The current City Council consists of:
- Mayor: Yxstian Gutierrez
- District 1: Victoria Baca
- District 2: Carla Thornton
- District 3: David Marquez
- District 4: Ulises Cabrera
State and federalEdit
Moreno Valley is served by its own regional station of the Riverside County Sheriff's Department for law enforcement. The sheriff's station is currently commanded by Sheriff's Captain Joel Ontiveros, who also functions as Moreno Valley's Chief of Police.
The city of Moreno Valley contracts for fire and paramedic services with the Riverside County Fire Department through a cooperative agreement with CAL FIRE. 7 paramedic engines and a truck company provide both fire and paramedic services to the city.
American Medical Response is responsible for transports to emergency departments via paramedic ambulance.
Moreno Valley's primary and secondary education needs are fulfilled by the Moreno Valley Unified School District and the Val Verde Unified School District. The former serves approximately 35,000 students, the bulk of the city's children, and has 35 schools, including five high schools: Moreno Valley High School, Canyon Springs High School, Valley View High School, March Mountain High School, and Vista del Lago High School. Val Verde District serves part of southern and eastern Moreno Valley, in addition to parts of Perris, Mead Valley, and unincorporated areas. It serves about 13,000 students and maintains 12 schools; one of its high schools, Rancho Verde High School, is located in Moreno Valley. Some private schools exist, including the local Valley Christian Academy, established in 1979, and Calvary Chapel Christian School, which serves students Kindergarten to twelfth grade. There is also growing number of charter schools within Moreno Valley area including Excel Prep Charter School – Inland Empire, a K–6 school, Riverside County Educational Academy, and Audeo Charter School, a 6–12 independent study program.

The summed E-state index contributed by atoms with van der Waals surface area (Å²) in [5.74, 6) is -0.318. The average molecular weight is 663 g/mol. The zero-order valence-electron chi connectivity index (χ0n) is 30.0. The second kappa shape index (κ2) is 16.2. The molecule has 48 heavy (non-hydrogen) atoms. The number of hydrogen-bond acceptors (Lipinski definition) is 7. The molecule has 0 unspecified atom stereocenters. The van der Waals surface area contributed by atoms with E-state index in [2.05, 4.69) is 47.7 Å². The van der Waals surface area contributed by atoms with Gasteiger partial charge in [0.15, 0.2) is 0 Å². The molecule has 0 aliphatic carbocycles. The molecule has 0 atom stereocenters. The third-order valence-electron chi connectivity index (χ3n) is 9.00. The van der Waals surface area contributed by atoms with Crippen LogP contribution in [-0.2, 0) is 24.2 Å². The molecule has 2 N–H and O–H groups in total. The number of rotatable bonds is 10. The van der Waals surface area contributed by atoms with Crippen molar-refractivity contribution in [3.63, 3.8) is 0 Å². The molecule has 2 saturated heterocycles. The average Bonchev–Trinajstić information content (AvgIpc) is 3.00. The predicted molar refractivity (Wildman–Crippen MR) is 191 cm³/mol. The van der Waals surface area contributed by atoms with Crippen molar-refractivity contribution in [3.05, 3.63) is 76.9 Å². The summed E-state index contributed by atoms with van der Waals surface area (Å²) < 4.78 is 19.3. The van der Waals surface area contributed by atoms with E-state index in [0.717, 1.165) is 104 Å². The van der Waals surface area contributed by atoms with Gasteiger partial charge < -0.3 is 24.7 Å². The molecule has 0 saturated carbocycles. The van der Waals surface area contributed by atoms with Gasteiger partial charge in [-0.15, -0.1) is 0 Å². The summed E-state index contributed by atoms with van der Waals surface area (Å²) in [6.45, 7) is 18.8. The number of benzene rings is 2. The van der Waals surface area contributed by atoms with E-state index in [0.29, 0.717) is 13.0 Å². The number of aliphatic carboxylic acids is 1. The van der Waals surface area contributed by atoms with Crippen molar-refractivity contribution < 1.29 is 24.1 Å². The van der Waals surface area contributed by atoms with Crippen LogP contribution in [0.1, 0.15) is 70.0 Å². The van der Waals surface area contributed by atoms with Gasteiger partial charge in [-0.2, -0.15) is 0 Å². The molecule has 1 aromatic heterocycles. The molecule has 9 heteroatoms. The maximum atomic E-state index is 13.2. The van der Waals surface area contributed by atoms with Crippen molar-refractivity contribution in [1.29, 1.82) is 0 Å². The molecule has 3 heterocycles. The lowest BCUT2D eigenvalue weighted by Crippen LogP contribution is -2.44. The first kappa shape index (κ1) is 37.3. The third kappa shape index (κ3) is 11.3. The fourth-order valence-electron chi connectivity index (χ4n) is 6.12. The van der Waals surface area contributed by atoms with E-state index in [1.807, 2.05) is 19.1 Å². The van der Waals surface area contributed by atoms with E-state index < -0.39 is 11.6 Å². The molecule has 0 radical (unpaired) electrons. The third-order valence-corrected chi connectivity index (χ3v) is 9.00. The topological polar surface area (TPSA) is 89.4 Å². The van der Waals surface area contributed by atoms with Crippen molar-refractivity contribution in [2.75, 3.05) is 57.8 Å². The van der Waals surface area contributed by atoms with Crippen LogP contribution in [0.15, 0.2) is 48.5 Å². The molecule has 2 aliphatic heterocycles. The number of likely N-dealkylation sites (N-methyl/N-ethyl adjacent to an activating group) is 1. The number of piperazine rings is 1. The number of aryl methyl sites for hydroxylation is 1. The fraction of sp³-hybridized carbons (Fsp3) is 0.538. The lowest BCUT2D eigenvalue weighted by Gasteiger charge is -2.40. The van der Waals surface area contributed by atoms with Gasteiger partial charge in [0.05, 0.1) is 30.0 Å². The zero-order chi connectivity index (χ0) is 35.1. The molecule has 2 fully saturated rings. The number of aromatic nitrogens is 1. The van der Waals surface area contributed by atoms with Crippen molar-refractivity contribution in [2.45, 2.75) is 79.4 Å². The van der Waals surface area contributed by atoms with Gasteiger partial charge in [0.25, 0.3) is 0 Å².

The Riverside Community College District, RCCD, serves 6,500 students at their Moreno Valley College campus. The city is also the location of one of the twenty-six Chapman University campuses. In neighboring Riverside, students may opt to attend RCCD's main campus, Riverside Community College, the University of California, Riverside, La Sierra University or California Baptist University. California State University, San Bernardino is another popular school for city high school graduates.
The Moreno Valley/March Field station of the Metrolink commuter rail system, located just west of the city limits, opened in June 2016. Monday through Friday service is provided on the 91 Line connecting the Moreno Valley area with Riverside and Downtown Los Angeles to the north and Perris to the south. The Riverside Transit Agency provides local and express/commuter bus services.
According to the city's 2020 Comprehensive Annual Financial Report, the top employers in the city are:
|#||Employer||# of Employees|
|1||March Air Reserve Base||9,600|
|3||Riverside County Regional Medical Center||3,400|
|4||Moreno Valley Unified School District||3,100|
|5||Ross Dress for Less / DD's Discounts||2,400|
|6||Moreno Valley Mall||1,500|
|7||Kaiser Permanente Community Hospital||1,457|
|9||Harbor Freight Tools||788|
There are two hospitals in Moreno Valley: